Solar, Utility Scale

Abu Dhabi: The New Prince of Solar Technology?

“The Sun,” said Jalal al-Din Rumi, one of the world’s greatest poets, “must come.” And the Arab world, which was an engine for centuries of innovation in science, philosophy and the arts, is now poised to become a leader in solar technology.

Though reported to have 8.5% of the world’s oil reserves and 3.3% of the world’s gas reserves, Abu Dhabi has launched a fund worth more than US $10 billion to find advanced renewable energy technology solutions to climate change.

Solar energy is also set to power another major Abu Dhabi project — Masdar City. The ultra modern city, due to be completed by 2015, aims to be the first zero-carbon emission and car-free city in the world, housing 50,000 inhabitants and 1,500 companies.

Now Masdar PV, a company belonging to the Abu Dhabi Future Energy Company, a state-owned vehicle for renewable energy investment owned by the UAE, has announced plans to produce up to 280 MW of thin-film PV a year in Eastern Germany in partnership with Colexon Energy, a Hamburg-based company.

Under the deal, two facilities to manufacture large-scale PV modules, 5.7 square meters in size, are to be built between 2009 and 2013. One factory is to be located in Erfurt in Thuringia; the other in Abu Dhabi.

The facilty in Erfurt Kreuz covering 8 hectares is due to start production at the end of 2009. Production in Abu Dhabi is expected to start in 2010.

The PV production facilities at Erfurt will have an initial capacity of 50 MW. An estimated 180 new jobs will be created in the first phase, but this number is expected to grow to 600 jobs to meet the company’s medium-term production capacity goals, said Sebastian Fasbender of the Bundesverbandes Solarwirtschaft, BSW, the German solar industry’s umbrella organisation.

Masdar PV is expected to benefit from close cooperation between manufacturers, suppliers, universities and research institutes to be found in the strong PV cluster in Erfurt to develop new technologies and products rapidly.

Thuringia has some of the the strongest PV clusters in the world with 47 solar companies active in the region, employing 2,500 people.

Moreover, the German government offers generous investment incentives, providing up to 50 percent of total capital expenditure and therefore attracting companies from around the world.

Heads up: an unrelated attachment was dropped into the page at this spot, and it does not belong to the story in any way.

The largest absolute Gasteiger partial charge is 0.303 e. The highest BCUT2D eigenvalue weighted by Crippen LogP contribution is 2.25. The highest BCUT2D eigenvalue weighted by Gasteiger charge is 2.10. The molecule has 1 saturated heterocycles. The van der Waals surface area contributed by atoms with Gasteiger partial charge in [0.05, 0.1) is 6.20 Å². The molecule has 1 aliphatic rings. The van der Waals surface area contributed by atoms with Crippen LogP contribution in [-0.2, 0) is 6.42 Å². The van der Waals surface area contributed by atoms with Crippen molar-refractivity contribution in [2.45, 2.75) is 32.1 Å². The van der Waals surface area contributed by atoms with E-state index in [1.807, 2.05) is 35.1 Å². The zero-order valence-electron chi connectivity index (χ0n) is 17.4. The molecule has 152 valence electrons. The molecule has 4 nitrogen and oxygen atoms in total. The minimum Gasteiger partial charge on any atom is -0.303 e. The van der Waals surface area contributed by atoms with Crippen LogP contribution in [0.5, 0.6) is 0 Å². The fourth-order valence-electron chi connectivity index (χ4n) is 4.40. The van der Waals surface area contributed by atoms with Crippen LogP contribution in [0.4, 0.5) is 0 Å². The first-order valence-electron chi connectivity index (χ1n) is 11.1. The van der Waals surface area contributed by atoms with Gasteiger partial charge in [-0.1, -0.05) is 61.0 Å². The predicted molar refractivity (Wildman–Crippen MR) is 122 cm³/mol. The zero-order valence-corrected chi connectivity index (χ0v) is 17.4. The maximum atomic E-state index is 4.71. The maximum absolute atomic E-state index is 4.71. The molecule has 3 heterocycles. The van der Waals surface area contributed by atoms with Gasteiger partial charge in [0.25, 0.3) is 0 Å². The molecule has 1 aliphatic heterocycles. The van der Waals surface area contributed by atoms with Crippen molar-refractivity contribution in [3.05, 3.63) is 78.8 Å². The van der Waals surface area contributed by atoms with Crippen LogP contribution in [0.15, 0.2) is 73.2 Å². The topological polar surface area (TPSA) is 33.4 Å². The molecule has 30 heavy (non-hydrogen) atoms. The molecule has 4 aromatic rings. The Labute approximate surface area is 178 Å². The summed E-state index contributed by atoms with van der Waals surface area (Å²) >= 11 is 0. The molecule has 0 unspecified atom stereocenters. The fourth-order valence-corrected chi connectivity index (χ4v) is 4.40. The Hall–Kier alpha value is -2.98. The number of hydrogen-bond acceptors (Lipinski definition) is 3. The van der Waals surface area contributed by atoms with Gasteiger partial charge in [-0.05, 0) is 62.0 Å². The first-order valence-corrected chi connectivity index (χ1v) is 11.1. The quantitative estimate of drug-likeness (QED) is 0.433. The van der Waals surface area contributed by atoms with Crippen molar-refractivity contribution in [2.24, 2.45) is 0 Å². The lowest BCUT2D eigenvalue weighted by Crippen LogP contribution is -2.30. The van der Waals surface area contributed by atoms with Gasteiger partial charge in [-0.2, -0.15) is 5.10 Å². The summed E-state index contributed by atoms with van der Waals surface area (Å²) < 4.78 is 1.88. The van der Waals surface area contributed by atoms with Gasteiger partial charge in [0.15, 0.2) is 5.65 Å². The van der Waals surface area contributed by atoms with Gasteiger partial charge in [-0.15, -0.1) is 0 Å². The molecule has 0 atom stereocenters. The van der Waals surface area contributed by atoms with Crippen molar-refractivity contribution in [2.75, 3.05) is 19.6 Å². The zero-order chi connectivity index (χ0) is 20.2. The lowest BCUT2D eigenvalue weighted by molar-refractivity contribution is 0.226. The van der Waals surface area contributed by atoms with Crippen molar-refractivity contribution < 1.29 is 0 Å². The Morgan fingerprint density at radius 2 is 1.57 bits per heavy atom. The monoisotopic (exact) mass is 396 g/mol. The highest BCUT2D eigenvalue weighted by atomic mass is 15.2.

But it’s not just Germany’s investment incentives and expertise in engineering that are drawing Abu Dhabi to Erfurt.

The country’s network of R&D institutes and universities will also help Masdar PV develop advanced solar technologies.

“The German university RWTH Aachen is very much involved within the Masdar initiative,” said Fasbender.

Erfurt Kreuz will also be the focus of Masdar PV’s R&D.

The new partnership is sure to benefit German PV companies, increasingly looking for export opportunities. Colexon currently exports 15 percent of its production but the company hopes to increase its share of exports to 40-45 percent.

Germany is the world’s largest PV market, with 3.8 gigawatts (GW) of total installed PV power capacity in 2007, driven by the country’s extremely generous feed-in tariff (EEG), which currently guarantees PV installation owners €0.35 to 0.5175 [US $0.41-0.70] per kilowatt-hour (kWh) for 20 years.

“Many German companies have announced investments in the United Arab Emirates,” Fasbender told RenewableEnergyWorld.com.

“We are aware of some companies, that are interested in establishing laboratories, show rooms, subsidiaries in Masdar City,” he said.

Also, German companies are building photovoltaic plants in the Middle East, including Conergy in Saudi Arabia and Centrosolar in Dubai.

In addition, German companies are currently bidding to construct a new 100-MW solar thermal power plant called Shams 1 close to Abu Dhabi, a deal reported to be €500 million [US $680 million].

So far German companies have already won contracts worth €60 million [US $81 million] for the Shams 1 power plant: MAN is set to deliver the steam turbines; Flabeg the mirrors; and Schott AG part of the absorption system.

“Generally speaking, we observe that German companies are aware of the opportunities in the UAE region and first deals are being closed,” said Fasbender.

“Ambitious projects — the rotating tower in Dubai and Abu Dhabi Masdar Initiative being the most prominent examples — can be observed that might express a trend in the UAE region towards more sustainable sources of energy generation,” he said.

Abu Dhabi is, however, reaching out to partners throughout the world to help it to realize its vision of creating green jobs, protecting the environment and transforming its economy by promoting innovation and progress in solar energy.

Marrying the effective government leadership, regulatory environment and large amounts of capital, and creativity of the UAE to the technological know-how of Germany could, however, prove be a particularly productive partnership.

Jane Burgermeiser is a writer based in Austria.